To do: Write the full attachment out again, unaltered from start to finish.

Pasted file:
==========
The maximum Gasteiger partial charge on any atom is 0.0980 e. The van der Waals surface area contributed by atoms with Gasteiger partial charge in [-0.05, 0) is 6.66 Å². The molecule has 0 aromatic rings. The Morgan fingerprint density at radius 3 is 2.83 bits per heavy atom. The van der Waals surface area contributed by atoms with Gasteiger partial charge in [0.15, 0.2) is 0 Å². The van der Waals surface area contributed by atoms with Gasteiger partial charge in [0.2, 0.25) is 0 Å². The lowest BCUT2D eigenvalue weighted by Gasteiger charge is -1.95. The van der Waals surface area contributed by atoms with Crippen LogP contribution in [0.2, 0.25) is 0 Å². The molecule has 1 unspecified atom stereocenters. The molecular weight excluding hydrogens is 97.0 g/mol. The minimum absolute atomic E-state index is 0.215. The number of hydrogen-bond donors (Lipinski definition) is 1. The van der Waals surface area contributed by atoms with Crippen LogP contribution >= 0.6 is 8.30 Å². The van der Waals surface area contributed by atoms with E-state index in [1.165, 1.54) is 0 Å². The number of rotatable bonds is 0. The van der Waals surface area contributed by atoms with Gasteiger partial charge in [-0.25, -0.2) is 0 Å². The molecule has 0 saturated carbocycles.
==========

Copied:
The maximum Gasteiger partial charge on any atom is 0.0980 e. The van der Waals surface area contributed by atoms with Gasteiger partial charge in [-0.05, 0) is 6.66 Å². The molecule has 0 aromatic rings. The Morgan fingerprint density at radius 3 is 2.83 bits per heavy atom. The van der Waals surface area contributed by atoms with Gasteiger partial charge in [0.15, 0.2) is 0 Å². The van der Waals surface area contributed by atoms with Gasteiger partial charge in [0.2, 0.25) is 0 Å². The lowest BCUT2D eigenvalue weighted by Gasteiger charge is -1.95. The van der Waals surface area contributed by atoms with Crippen LogP contribution in [0.2, 0.25) is 0 Å². The molecule has 1 unspecified atom stereocenters. The molecular weight excluding hydrogens is 97.0 g/mol. The minimum absolute atomic E-state index is 0.215. The number of hydrogen-bond donors (Lipinski definition) is 1. The van der Waals surface area contributed by atoms with Crippen LogP contribution >= 0.6 is 8.30 Å². The van der Waals surface area contributed by atoms with E-state index in [1.165, 1.54) is 0 Å². The number of rotatable bonds is 0. The van der Waals surface area contributed by atoms with Gasteiger partial charge in [-0.25, -0.2) is 0 Å². The molecule has 0 saturated carbocycles.